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Dose-dependent effect of carbamazepine on weanling rats submitted to subcutaneous injection oftityustoxin

Neuroscience Letters
Publication Date
DOI: 10.1016/j.neulet.2007.12.059
  • Tityustoxin
  • Carbamazepine
  • Neuroprotection
  • Scorpion Envenoming
  • Medicine
  • Pharmacology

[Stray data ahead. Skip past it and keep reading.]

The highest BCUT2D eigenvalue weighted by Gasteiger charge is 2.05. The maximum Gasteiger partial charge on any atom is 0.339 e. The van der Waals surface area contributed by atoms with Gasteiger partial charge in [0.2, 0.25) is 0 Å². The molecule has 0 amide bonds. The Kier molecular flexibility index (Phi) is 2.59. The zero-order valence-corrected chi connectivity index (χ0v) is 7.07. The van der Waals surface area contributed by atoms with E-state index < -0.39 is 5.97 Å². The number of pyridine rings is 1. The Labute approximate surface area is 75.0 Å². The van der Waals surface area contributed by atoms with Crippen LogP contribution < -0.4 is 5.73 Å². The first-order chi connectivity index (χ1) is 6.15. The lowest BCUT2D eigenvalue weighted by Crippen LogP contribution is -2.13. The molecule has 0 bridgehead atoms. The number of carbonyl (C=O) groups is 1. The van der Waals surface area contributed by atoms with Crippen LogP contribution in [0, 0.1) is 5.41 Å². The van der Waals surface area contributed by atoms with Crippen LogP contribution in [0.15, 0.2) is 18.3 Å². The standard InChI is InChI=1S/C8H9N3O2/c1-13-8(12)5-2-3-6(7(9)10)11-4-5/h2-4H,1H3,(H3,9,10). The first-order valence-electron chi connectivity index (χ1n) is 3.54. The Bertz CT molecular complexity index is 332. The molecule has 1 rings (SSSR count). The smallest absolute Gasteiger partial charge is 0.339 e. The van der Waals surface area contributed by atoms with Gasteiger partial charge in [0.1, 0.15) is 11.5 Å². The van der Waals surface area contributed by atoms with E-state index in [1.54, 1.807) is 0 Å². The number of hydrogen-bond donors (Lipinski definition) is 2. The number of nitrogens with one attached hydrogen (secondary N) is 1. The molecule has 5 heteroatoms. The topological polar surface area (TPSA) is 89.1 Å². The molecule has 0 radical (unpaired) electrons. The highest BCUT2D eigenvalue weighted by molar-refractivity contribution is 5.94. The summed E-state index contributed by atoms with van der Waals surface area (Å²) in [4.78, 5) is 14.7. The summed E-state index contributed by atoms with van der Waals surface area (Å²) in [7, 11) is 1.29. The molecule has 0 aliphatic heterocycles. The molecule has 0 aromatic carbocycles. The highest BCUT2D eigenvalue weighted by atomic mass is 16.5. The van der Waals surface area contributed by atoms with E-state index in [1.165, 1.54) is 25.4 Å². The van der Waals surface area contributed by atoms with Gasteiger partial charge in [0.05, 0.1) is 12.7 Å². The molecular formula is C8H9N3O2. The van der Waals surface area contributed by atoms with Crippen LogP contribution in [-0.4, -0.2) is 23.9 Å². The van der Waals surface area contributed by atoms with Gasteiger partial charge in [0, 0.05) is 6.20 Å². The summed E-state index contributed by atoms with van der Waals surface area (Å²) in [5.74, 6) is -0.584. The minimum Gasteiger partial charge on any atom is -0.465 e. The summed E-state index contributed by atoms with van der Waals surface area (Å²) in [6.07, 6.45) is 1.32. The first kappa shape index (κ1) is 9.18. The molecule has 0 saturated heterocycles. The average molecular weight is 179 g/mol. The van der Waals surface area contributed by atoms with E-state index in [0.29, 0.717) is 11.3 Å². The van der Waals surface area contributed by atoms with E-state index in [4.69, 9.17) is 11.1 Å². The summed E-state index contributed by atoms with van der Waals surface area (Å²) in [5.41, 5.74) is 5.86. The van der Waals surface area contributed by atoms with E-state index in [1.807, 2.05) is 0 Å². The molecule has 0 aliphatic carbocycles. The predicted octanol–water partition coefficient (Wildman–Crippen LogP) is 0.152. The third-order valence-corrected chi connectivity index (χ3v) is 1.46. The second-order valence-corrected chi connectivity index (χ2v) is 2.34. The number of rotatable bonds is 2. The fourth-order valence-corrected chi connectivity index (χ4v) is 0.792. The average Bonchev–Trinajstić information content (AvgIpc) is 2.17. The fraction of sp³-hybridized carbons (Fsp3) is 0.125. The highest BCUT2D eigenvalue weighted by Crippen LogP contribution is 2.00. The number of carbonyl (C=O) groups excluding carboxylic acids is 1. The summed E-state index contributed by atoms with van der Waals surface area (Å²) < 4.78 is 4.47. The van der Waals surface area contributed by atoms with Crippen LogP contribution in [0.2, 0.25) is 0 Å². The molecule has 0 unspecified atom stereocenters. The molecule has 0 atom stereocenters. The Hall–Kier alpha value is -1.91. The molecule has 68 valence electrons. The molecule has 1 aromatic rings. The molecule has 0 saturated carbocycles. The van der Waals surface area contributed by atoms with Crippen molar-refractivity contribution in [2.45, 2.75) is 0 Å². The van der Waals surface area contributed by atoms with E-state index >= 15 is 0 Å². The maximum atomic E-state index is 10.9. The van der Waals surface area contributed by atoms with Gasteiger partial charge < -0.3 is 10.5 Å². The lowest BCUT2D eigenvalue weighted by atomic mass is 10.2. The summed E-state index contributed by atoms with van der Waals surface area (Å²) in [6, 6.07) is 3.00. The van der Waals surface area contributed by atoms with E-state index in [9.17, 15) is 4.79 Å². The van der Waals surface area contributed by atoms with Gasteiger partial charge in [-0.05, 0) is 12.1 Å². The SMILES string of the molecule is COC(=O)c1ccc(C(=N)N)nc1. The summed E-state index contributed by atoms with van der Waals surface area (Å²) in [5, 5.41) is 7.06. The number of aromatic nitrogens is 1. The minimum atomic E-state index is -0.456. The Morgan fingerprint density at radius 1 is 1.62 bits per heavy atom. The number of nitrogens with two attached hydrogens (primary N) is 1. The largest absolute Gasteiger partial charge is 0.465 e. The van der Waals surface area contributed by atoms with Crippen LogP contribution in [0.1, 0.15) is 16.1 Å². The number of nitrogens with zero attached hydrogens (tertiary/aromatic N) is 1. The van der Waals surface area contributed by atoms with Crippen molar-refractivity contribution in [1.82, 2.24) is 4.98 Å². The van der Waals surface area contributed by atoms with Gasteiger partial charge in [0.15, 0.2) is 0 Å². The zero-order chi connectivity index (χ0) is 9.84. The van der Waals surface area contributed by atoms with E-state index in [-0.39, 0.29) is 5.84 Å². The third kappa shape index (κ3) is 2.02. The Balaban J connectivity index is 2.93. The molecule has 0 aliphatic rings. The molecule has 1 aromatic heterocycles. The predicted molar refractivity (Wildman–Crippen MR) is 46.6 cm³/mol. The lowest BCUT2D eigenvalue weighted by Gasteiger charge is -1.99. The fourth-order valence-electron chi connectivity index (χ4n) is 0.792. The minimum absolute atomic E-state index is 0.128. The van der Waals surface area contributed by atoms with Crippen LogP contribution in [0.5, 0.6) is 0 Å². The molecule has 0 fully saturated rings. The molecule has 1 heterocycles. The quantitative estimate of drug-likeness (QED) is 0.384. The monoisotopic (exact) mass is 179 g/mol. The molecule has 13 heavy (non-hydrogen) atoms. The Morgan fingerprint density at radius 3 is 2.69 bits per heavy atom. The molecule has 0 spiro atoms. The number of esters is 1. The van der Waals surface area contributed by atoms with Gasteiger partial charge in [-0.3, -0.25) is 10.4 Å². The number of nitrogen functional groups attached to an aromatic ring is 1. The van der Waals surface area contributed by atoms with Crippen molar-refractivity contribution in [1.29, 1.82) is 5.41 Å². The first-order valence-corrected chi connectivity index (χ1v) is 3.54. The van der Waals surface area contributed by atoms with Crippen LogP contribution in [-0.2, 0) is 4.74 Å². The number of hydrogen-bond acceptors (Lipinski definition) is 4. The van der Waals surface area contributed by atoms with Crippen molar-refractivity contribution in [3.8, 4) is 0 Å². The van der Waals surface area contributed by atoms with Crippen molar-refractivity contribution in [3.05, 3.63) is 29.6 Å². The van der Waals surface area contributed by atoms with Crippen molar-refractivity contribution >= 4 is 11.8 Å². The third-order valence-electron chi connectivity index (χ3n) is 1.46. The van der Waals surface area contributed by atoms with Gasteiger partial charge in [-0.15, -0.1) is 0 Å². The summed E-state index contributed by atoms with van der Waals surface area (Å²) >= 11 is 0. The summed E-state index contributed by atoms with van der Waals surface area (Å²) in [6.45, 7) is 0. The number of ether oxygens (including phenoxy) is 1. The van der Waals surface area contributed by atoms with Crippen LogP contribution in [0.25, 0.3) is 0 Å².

Abstract The scorpion envenoming syndrome is a serious public health matter in Brazil. The most severe cases occur during childhood and elderly. Previous results from our laboratory suggest that the effects of scorpion toxins on the central nervous system play a major role on the lethality induced by scorpion envenoming. The aim of this work is to evaluate the therapeutic potential of carbamazepine (CBZ) injected i.p. 90 min before s.c. tityustoxin (TsTX) injection in weanling rats. Rats were divided into six experimental groups according to s.c. injection (saline or TsTX) and i.p. treatment (vehicle or CBZ 12, 50 and 100 mg/kg): Sal/Veh group ( n = 4); Sal/CBZ100 ( n = 4); TsTX/CBZ12 ( n = 6); TsTX/CBZ50 ( n = 8); TsTX/CBZ100 ( n = 8) and, at last, TsTX/Veh ( n = 8). The dose of TsTX was the same for all groups: 6.0 mg/kg, twice the DL50 for weanling rats. Video images were recorded until death or for a maximum period of 240 min. Lungs were excised and weighed to evaluate edema. The results showed that CBZ (12, 50 and 100 mg/kg) was able to increase the survival rate and latency-to-death of the rats. Only the group treated with 100 mg/kg of CBZ had a decrease in the pulmonary edema. The known effect of CBZ reducing neuronal excitability most likely protected the neural substrates targeted by TsTX. Although treatment was performed before TsTX inoculation, the results are promising regarding CBZ as a therapeutic coadjuvant in the treatment of scorpion poisoning. The pharmacokinetics of CBZ can be very much improved by either changing the form of administration or encapsulating the drug in order to enhance solubility.

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